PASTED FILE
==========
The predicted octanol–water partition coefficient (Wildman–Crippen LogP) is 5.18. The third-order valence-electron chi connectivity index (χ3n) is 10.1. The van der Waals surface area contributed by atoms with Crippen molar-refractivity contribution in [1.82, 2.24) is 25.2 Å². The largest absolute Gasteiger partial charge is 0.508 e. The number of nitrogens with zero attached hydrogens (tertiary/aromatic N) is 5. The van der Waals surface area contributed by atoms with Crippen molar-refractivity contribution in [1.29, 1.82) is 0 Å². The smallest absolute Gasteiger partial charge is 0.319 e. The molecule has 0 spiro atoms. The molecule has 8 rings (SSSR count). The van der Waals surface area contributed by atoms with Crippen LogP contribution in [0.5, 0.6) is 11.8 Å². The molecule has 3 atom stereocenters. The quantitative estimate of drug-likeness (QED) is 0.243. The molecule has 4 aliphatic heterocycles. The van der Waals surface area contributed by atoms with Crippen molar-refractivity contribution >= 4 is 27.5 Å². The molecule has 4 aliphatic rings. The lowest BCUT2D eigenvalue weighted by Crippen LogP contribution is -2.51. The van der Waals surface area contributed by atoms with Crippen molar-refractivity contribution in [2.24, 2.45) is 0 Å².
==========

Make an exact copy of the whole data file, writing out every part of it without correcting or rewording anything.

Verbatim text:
The predicted octanol–water partition coefficient (Wildman–Crippen LogP) is 5.18. The third-order valence-electron chi connectivity index (χ3n) is 10.1. The van der Waals surface area contributed by atoms with Crippen molar-refractivity contribution in [1.82, 2.24) is 25.2 Å². The largest absolute Gasteiger partial charge is 0.508 e. The number of nitrogens with zero attached hydrogens (tertiary/aromatic N) is 5. The van der Waals surface area contributed by atoms with Crippen molar-refractivity contribution in [1.29, 1.82) is 0 Å². The smallest absolute Gasteiger partial charge is 0.319 e. The molecule has 0 spiro atoms. The molecule has 8 rings (SSSR count). The van der Waals surface area contributed by atoms with Crippen LogP contribution in [0.5, 0.6) is 11.8 Å². The molecule has 3 atom stereocenters. The quantitative estimate of drug-likeness (QED) is 0.243. The molecule has 4 aliphatic heterocycles. The van der Waals surface area contributed by atoms with Crippen molar-refractivity contribution >= 4 is 27.5 Å². The molecule has 4 aliphatic rings. The lowest BCUT2D eigenvalue weighted by Crippen LogP contribution is -2.51. The van der Waals surface area contributed by atoms with Crippen molar-refractivity contribution in [2.24, 2.45) is 0 Å².